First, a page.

What Did Your Hero Do for a Living?
Recently a writer colleague sent out a plea for help. She wanted to know what occupation, that existed at a particular time in a particular place, she might authentically assign to a character. If historical fact holds the frame for historical fiction, detail is the fairy dust that makes it come alive. Occupations for both major and minor characters are among those details.
There are lists, of course. The well-known Cyndi’s List of Genealogical Sites, for example, points to many sources for old occupational titles. Among them, the Guild of Colonial Artisans and Tradesmen 1607-1783 lists early non-agricultural jobs, and the Olive Tree Web site lists names of medieval and obsolete occupations. A writer might want to know that the position of girdle-maker existed even if she doesn’t want to use the medieval term for it: seinter.
However, since the writer who asked the question described a specific place during a specific period of the early twentieth century United States, my answer was easy: the U. S Census. Whether you seek specific family history, the economic history of a particular time and place, or want to enrich fiction with realistic detail, the census can be a treasure trove.
Real occupations of real people may give a writer creative ideas. Who would have guessed, for example that someone might earn their living as a perfume master in Edinburgh in 1851 as this census record shows? Or that a sailor might live in a big city like Detroit in 1850? Sometimes simply browsing the census for a particular location can give you a flavor for how folks earned their living in that place and time. There are such resources for many countries and other ways to research occupations.
As early as 1810 the U. S. Census provided general information about categories of work: agriculture/manufacturing/commerce. By 1840 the census listed seven areas: mining/ agriculture/ commerce/ manufactures and trades/ navigation of the ocean/ navigation of canals, lakes, and rivers/ learned professions and engineers. From 1850 forward the U.S. Census provides specific information about occupations and businesses of specific individuals.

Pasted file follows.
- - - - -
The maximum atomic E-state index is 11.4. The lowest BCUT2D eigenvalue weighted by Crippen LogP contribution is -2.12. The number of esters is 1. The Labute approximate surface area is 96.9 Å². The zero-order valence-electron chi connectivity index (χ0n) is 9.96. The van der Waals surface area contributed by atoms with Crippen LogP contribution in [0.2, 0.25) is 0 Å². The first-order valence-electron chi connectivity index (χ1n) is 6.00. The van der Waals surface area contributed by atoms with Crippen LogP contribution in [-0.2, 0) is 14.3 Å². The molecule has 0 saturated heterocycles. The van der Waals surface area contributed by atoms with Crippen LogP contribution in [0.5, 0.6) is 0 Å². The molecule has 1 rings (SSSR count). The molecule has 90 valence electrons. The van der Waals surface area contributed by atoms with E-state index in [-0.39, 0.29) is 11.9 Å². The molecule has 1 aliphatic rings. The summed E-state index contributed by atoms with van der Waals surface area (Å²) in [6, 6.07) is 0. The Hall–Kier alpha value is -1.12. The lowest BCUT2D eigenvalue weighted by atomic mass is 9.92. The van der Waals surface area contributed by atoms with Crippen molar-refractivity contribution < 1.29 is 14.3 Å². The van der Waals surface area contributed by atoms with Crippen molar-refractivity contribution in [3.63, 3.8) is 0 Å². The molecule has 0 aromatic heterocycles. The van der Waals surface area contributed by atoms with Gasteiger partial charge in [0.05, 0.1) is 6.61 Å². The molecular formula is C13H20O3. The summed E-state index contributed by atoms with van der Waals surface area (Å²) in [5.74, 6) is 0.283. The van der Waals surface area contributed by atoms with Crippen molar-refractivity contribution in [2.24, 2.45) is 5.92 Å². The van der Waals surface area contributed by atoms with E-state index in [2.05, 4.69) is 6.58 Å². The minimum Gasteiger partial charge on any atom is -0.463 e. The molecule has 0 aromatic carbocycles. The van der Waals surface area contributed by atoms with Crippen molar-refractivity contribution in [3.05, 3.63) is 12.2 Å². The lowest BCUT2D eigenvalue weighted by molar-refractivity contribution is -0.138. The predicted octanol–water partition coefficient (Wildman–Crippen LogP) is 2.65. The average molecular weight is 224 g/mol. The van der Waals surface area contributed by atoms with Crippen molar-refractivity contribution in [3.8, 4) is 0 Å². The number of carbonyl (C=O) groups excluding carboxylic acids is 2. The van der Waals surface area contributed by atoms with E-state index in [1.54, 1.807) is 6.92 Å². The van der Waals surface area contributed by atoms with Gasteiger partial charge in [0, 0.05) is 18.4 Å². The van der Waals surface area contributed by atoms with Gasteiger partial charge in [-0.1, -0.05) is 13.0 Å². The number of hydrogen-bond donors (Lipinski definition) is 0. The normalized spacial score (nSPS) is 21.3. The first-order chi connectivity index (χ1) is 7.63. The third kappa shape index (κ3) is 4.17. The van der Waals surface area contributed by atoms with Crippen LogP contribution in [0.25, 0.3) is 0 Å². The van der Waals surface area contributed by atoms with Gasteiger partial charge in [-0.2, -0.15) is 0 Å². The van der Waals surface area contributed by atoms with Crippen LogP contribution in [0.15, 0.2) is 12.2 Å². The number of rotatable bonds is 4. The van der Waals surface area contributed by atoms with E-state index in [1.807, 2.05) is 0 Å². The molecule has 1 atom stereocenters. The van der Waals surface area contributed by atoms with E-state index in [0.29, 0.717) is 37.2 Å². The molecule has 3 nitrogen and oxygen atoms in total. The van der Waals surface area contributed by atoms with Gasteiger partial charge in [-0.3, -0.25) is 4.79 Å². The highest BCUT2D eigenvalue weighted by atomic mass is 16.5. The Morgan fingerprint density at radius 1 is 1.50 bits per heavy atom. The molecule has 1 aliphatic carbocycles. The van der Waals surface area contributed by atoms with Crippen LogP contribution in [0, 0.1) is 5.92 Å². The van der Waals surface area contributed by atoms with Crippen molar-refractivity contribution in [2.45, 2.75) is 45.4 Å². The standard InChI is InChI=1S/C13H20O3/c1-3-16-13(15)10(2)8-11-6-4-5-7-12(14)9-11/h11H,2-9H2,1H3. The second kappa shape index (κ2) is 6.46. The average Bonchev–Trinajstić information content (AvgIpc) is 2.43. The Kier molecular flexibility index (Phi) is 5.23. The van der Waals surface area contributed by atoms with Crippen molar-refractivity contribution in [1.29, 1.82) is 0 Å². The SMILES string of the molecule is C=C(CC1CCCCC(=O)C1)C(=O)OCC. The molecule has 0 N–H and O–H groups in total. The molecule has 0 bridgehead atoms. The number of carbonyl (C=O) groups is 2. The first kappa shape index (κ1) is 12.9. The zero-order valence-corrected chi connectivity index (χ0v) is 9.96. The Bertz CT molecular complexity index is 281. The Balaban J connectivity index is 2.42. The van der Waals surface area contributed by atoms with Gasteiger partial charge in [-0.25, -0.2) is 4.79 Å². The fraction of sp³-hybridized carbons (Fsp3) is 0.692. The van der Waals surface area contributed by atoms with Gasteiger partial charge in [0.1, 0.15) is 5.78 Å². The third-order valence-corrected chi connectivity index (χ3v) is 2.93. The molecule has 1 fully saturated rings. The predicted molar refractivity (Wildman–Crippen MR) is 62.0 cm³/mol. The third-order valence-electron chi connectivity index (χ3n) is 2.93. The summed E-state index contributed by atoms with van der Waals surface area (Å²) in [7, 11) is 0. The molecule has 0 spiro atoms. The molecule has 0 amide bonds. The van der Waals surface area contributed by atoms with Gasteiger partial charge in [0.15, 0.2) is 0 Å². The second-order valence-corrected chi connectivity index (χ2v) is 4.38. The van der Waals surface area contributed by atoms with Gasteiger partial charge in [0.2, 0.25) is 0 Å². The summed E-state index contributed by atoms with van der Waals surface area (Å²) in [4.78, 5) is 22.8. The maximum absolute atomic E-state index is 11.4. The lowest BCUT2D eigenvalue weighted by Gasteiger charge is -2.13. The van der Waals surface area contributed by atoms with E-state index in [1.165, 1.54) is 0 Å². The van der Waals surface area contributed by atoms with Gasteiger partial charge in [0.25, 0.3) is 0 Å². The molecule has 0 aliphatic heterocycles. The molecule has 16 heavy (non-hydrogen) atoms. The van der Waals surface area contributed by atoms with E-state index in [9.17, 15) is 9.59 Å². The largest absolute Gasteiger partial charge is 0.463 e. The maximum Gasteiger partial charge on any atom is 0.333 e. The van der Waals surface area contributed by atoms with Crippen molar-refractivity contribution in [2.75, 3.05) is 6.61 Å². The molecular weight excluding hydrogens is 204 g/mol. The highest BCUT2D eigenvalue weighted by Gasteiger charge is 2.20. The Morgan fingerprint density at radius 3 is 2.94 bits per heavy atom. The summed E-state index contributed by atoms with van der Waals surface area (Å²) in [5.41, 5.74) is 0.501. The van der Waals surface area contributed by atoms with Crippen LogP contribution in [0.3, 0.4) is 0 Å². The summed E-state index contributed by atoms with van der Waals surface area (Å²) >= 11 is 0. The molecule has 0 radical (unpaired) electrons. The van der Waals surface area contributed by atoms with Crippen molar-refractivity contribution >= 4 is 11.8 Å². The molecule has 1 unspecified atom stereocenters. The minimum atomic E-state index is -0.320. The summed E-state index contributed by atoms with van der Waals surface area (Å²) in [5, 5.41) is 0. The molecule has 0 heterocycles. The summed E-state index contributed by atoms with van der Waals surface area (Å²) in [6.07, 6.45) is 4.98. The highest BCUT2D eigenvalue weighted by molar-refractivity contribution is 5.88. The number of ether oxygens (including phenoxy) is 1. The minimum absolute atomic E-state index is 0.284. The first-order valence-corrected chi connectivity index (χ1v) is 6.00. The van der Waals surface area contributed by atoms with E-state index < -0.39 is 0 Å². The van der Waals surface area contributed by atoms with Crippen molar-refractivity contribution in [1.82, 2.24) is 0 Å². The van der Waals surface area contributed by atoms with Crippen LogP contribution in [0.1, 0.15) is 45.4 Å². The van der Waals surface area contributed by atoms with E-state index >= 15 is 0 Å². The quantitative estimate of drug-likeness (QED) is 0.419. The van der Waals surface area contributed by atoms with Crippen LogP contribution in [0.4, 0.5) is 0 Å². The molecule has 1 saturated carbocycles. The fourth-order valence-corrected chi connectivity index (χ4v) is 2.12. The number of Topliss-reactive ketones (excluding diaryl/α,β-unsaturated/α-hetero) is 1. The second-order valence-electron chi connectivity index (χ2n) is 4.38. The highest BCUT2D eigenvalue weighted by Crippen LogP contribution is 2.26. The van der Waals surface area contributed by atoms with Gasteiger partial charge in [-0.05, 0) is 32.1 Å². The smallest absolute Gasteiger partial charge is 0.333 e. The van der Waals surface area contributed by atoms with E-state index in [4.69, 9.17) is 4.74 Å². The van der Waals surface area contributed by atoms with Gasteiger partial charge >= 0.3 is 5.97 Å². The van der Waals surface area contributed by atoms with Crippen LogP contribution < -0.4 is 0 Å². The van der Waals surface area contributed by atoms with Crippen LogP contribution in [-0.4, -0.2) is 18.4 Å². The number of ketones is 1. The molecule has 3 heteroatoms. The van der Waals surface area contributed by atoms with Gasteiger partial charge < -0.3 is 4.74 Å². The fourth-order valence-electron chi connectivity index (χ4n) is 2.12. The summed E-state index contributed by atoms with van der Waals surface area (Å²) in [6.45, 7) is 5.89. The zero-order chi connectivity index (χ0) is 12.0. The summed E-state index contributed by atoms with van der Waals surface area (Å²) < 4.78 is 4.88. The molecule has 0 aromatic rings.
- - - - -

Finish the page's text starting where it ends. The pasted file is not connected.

Similarly, the census for Great Britain listed individuals and occupations beginning in 1841. Canada listed such information on census documents at least by 1831. While there are some earlier censuses, a unified form that included occupations for Australia began in 1901, about the time of Federation. New Zealand has occupational information in the census from 1871 on. Fragments of census records exist for some years and counties in Ireland back to 1821. What records exist usually include occupation.
The 1880 U. S Census had detailed schedules for agriculture with information about crop production, farm sizes, cost information for fence repair and fertilizer, and crop production. It also had detailed schedules for manufacturing operations with information about such things as wages, equipment used, and numbers of employees.
So where can you find census information? Great Britain, Ireland, and Canada have searchable indexes. Other resources vary. A number of sites have browse-access to the U.S. Census. Heritage Quest, available from home from many public libraries, has a first rate search tool for the U. S. Census through 1940. Ancestry.com, of course, offers census searches and much else for a hefty fee.
Where else can you find information about occupations? Sources include:
- Newspapers—in the articles but also in adverts, and especially in obituaries
- City Directories—also
available on Heritage Quest, in print at many public libraries, and occasionally online
- Wills and death records
Researchers looking for more in-depth information about economics and occupations, particularly before the eighteenth century, may want to start with Google Books to identify areas of for further research. A similar limited access site for scholarly books and articles is JSTOR.
So what did your hero do for a living? And what about his enemies?
Census of Canada (if prompted for login, hit cancel and wait)